The missiles were fired from a western region south of the capital Pyongyang, just after noon local time (0300 GMT), South Korea's Office of the Joint Chiefs of Staff said in a statement.

The missile launches were the latest in a series of launches by the isolated North this year in violation of UN Security Council resolutions.

The South's military was trying to determine the type of missiles launched, a military official said. No other details were immediately available.

The missiles were launched from a region called Hwangju and came just hours after the leaders of South Korea and China met on the sidelines of the Group of 20 leaders' meeting in Hangzhou, China.

South Korean President Park Geun-hye told Chinese President Xi Jinping that the North's fourth nuclear test and its ballistic missile launches this year threatened regional peace and posed a challenge to South Korea's ties with China, Yonhap news agency reported earlier.

During the meeting, Xi reaffirmed China's commitment to realising the denuclearisation of the Korean peninsula, China's state news agency Xinhua reported on Monday.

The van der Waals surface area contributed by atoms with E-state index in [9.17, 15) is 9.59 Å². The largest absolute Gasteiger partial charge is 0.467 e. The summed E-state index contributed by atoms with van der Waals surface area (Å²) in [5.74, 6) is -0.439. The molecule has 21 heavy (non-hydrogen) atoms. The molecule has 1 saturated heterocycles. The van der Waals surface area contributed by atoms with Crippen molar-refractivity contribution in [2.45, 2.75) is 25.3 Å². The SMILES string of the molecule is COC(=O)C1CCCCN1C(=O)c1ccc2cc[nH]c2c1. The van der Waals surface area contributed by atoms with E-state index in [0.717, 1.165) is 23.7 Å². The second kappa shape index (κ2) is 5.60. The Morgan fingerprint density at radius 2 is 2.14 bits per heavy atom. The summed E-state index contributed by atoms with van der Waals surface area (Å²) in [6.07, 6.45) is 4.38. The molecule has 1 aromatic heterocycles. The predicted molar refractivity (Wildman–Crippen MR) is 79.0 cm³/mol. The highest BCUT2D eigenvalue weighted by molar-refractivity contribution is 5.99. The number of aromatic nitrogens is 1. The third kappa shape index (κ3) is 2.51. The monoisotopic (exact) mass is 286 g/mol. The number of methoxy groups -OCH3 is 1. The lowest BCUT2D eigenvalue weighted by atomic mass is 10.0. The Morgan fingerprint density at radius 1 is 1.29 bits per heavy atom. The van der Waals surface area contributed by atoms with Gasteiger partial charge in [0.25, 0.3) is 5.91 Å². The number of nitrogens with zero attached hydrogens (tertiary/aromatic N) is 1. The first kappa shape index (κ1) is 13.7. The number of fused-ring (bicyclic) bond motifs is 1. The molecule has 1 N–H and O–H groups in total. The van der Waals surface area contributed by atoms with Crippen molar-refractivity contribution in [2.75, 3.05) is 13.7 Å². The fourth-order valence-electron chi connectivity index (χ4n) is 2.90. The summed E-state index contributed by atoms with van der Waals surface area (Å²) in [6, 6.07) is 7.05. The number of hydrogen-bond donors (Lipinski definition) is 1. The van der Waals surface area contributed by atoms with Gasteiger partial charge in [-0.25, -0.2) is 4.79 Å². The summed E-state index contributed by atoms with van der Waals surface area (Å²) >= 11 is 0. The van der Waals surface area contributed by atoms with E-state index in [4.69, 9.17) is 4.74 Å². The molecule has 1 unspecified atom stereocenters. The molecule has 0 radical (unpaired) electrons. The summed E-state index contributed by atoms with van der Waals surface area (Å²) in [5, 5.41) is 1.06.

Xi also told Park that Beijing opposed the proposed deployment of a THAAD anti-missile system in South Korea, which Seoul and the United States have said is designed to counter an increasing threat from North Korea. Park said that a THAAD deployment would not threaten any other country's security interests and would not be needed if the North's nuclear issue was resolved, Yonhap news agency said.

In July, the North launched three missiles in a single day from the western region that flew across the country and into the sea off its east coast, flying about 500 km and 600 km (300-360 miles).

In 2014, the North fired two Rodong medium-range missiles just as Park and Japanese Prime Minister Shinzo Abe were sitting down with US President Barack Obama at the Hague to discuss responding to the North's arms programme.

Latest News from World News Desk